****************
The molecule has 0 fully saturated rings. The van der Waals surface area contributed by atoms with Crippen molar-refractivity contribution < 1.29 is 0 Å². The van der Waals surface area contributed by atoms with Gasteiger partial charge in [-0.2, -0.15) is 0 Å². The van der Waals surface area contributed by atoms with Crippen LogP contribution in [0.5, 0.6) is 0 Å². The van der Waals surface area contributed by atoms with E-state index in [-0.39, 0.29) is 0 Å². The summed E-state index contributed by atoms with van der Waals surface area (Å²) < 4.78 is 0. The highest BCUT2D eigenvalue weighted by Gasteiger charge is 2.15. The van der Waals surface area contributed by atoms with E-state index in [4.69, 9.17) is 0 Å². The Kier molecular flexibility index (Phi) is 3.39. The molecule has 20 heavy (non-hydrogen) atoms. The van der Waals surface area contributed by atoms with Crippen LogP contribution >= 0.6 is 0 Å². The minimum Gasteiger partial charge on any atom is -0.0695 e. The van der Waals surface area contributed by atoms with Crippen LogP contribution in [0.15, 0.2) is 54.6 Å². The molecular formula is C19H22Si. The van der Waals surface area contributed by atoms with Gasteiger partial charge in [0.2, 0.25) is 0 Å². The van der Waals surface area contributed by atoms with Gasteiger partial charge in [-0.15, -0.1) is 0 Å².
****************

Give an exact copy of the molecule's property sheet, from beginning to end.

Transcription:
The molecule has 0 fully saturated rings. The van der Waals surface area contributed by atoms with Crippen molar-refractivity contribution < 1.29 is 0 Å². The van der Waals surface area contributed by atoms with Gasteiger partial charge in [-0.2, -0.15) is 0 Å². The van der Waals surface area contributed by atoms with Crippen LogP contribution in [0.5, 0.6) is 0 Å². The van der Waals surface area contributed by atoms with E-state index in [-0.39, 0.29) is 0 Å². The summed E-state index contributed by atoms with van der Waals surface area (Å²) < 4.78 is 0. The highest BCUT2D eigenvalue weighted by Gasteiger charge is 2.15. The van der Waals surface area contributed by atoms with E-state index in [4.69, 9.17) is 0 Å². The Kier molecular flexibility index (Phi) is 3.39. The molecule has 20 heavy (non-hydrogen) atoms. The van der Waals surface area contributed by atoms with Crippen LogP contribution >= 0.6 is 0 Å². The minimum Gasteiger partial charge on any atom is -0.0695 e. The van der Waals surface area contributed by atoms with Crippen LogP contribution in [0.15, 0.2) is 54.6 Å². The molecular formula is C19H22Si. The van der Waals surface area contributed by atoms with Gasteiger partial charge in [0.2, 0.25) is 0 Å². The van der Waals surface area contributed by atoms with Gasteiger partial charge in [-0.15, -0.1) is 0 Å².